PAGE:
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Growing Beetroot

3  Easy Steps to Success!


Sow: March-September

Plant: April-October

Harvest: March-October


An heirloom variety, the red leaves can be used in salads, while the beetroot has a sweet, earthy, nutty flavour! Can also be used as a homemade food dye :) 



  • Choose a site or pot with loose, moist but well-drained soil, in full sun to partial shade. Beetroot particularly likes deep sandy soil if possible.

  • Make sure not to plant them where other brassicas (e.g. broccoli, cauliflower, brussels sprouts, cabbage, turnips, kale, kohlrabi) have grown in the last 3-4 years to avoid disease.  

  • Sow 1 seed per cell in modular trays. The seeds are actually small clusters of seed which will produce from 3 to 5 little plants. 



  • Thin out the weaker plants when they germinate and leave only one, or separate before planting. Plant out 3 weeks later.

  • Seedlings should be planted firmly into the soil, level with the top of the soil the plug plant comes in. Space plants about 10cm apart in rows about 30cm apart for the best yield, or 9 plants per square foot. 

  • In September you can plant them under cover for a harvest of baby beets before the first frost, or outdoors for use as a salad leaf. If the conditions are right and you protect the plants from hard frosts with a deep mulch, you can also be rewarded with full grown beetroot in February/March from a September planting.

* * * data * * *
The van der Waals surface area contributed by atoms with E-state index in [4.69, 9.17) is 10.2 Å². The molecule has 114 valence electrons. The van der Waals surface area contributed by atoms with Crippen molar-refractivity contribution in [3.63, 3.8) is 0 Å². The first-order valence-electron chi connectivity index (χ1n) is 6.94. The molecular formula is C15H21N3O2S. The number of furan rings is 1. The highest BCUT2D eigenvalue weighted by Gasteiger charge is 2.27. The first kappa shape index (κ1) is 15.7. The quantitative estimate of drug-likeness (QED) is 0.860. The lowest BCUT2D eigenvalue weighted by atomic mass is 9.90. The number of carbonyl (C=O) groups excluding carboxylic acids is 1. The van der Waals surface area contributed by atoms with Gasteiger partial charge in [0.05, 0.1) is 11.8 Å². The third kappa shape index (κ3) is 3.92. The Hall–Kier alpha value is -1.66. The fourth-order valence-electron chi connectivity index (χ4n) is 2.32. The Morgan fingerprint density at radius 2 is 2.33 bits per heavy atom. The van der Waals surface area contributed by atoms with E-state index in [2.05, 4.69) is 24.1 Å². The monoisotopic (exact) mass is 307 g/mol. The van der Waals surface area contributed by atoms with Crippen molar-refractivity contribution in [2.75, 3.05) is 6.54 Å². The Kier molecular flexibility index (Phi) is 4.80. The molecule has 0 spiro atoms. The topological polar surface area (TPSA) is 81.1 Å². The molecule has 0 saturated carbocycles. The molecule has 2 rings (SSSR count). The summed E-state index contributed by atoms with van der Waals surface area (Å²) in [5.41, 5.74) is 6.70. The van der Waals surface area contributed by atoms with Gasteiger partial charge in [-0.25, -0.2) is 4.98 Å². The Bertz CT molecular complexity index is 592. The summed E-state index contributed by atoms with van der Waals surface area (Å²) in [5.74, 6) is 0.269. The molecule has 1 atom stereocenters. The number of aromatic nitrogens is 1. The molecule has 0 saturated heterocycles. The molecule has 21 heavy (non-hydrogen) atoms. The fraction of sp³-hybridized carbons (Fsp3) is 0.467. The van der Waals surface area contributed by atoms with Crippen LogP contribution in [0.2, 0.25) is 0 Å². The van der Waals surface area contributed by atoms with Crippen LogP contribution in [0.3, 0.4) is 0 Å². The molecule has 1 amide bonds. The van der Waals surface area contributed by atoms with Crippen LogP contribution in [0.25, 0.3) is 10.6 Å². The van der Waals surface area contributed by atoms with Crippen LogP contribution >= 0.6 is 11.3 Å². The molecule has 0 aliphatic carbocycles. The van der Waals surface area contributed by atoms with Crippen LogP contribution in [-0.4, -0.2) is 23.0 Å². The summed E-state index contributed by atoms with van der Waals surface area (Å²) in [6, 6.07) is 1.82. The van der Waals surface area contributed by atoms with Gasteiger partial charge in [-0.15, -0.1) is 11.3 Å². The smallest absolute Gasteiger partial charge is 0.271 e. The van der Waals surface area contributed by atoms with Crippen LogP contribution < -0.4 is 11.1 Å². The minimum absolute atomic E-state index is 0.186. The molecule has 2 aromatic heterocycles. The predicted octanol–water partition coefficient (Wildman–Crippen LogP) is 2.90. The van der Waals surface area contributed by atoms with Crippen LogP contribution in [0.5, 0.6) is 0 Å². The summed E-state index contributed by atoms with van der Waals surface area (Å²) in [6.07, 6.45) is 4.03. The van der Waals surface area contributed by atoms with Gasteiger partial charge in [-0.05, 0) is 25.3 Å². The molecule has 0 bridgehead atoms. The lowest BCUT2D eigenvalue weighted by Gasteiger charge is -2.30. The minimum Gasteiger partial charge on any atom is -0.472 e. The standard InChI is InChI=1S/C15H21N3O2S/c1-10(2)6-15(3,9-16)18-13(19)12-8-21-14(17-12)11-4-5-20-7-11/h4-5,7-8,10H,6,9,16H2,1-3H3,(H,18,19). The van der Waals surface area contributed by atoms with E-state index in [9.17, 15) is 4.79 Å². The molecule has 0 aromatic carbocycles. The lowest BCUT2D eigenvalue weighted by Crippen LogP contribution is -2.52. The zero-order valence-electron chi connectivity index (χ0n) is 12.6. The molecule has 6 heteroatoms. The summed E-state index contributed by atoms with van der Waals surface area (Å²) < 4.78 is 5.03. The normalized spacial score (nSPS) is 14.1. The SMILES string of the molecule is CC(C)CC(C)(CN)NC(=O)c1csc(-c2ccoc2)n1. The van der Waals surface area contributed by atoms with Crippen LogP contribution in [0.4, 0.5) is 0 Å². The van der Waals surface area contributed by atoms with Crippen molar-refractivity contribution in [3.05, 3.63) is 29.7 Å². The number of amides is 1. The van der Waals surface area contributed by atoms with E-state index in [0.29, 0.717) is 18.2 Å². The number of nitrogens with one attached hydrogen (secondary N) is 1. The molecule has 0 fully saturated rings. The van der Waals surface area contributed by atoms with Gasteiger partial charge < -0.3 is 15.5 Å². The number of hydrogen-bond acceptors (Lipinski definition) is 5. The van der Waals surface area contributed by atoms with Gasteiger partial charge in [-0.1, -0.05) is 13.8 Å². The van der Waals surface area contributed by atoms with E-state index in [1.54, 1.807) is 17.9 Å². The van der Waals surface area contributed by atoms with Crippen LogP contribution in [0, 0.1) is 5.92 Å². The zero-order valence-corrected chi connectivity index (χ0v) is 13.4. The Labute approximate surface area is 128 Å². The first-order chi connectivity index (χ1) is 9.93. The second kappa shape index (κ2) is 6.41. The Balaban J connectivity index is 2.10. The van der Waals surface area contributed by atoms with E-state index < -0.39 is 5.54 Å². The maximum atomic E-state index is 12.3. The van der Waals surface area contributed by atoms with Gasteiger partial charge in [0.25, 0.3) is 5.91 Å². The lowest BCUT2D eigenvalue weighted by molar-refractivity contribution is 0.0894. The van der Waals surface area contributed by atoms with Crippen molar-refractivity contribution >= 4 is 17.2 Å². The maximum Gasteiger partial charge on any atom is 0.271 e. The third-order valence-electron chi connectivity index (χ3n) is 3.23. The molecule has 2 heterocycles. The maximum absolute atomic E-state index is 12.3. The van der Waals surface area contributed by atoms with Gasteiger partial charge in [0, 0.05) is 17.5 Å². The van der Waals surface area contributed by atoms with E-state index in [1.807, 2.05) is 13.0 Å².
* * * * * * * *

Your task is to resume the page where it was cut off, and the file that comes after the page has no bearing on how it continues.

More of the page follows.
• Beetroot normally take 7-8 weeks to be ready to harvest after planting out. It's better to harvest too early than too late as they can become woody if left too long. You could gently scrape away some soil from the base of the leaves above where the beetroot is developing to check the diameter of the beetroot. Alternatively, just pull one up to see if it's ready, the rest should be a similar size so you'll know whether to leave the longer or not. Harvest when the size of a tennis ball, or harvest smaller for baby beets.

  •  Or you can leave in the soil but lift or mulch before frosts - make sure to water regularly to avoid the beetroot becoming too woody. When harvesting, loosen the soil around them and pull by hand. Remove all but half a cm of the leaves, and store in cool dark conditions or in moist sandy soil if not eating right away.

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